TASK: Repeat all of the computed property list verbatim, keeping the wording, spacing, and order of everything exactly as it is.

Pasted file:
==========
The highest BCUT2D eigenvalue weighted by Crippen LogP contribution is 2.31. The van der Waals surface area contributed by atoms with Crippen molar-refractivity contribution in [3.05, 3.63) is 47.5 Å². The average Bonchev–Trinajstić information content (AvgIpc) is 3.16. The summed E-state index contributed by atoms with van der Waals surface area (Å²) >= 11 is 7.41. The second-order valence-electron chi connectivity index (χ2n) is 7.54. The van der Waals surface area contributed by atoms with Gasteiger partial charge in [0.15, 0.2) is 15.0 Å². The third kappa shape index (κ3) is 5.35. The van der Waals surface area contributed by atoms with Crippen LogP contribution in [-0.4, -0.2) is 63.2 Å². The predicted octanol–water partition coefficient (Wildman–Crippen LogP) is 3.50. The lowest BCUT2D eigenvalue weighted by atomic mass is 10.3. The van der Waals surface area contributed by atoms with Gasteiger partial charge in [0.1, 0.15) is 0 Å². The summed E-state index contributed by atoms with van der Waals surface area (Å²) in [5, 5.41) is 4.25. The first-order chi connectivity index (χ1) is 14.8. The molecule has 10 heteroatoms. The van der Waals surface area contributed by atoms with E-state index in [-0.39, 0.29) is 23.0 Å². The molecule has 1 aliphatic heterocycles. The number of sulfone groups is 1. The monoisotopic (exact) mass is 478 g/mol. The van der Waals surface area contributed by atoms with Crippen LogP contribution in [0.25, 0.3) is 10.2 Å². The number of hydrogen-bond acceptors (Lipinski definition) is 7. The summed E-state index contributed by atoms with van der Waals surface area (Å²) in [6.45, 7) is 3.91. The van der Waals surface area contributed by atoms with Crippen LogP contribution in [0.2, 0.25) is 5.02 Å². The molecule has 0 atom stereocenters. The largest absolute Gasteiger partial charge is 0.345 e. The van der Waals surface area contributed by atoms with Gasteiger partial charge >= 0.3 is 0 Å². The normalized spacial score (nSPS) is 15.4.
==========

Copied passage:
The highest BCUT2D eigenvalue weighted by Crippen LogP contribution is 2.31. The van der Waals surface area contributed by atoms with Crippen molar-refractivity contribution in [3.05, 3.63) is 47.5 Å². The average Bonchev–Trinajstić information content (AvgIpc) is 3.16. The summed E-state index contributed by atoms with van der Waals surface area (Å²) >= 11 is 7.41. The second-order valence-electron chi connectivity index (χ2n) is 7.54. The van der Waals surface area contributed by atoms with Gasteiger partial charge in [0.15, 0.2) is 15.0 Å². The third kappa shape index (κ3) is 5.35. The van der Waals surface area contributed by atoms with Crippen LogP contribution in [-0.4, -0.2) is 63.2 Å². The predicted octanol–water partition coefficient (Wildman–Crippen LogP) is 3.50. The lowest BCUT2D eigenvalue weighted by atomic mass is 10.3. The van der Waals surface area contributed by atoms with Gasteiger partial charge in [0.1, 0.15) is 0 Å². The summed E-state index contributed by atoms with van der Waals surface area (Å²) in [5, 5.41) is 4.25. The first-order chi connectivity index (χ1) is 14.8. The molecule has 10 heteroatoms. The van der Waals surface area contributed by atoms with E-state index in [-0.39, 0.29) is 23.0 Å². The molecule has 1 aliphatic heterocycles. The number of sulfone groups is 1. The monoisotopic (exact) mass is 478 g/mol. The van der Waals surface area contributed by atoms with Crippen LogP contribution in [0.25, 0.3) is 10.2 Å². The number of hydrogen-bond acceptors (Lipinski definition) is 7. The summed E-state index contributed by atoms with van der Waals surface area (Å²) in [6.45, 7) is 3.91. The van der Waals surface area contributed by atoms with Crippen LogP contribution in [0.2, 0.25) is 5.02 Å². The molecule has 0 atom stereocenters. The largest absolute Gasteiger partial charge is 0.345 e. The van der Waals surface area contributed by atoms with Gasteiger partial charge >= 0.3 is 0 Å². The normalized spacial score (nSPS) is 15.4.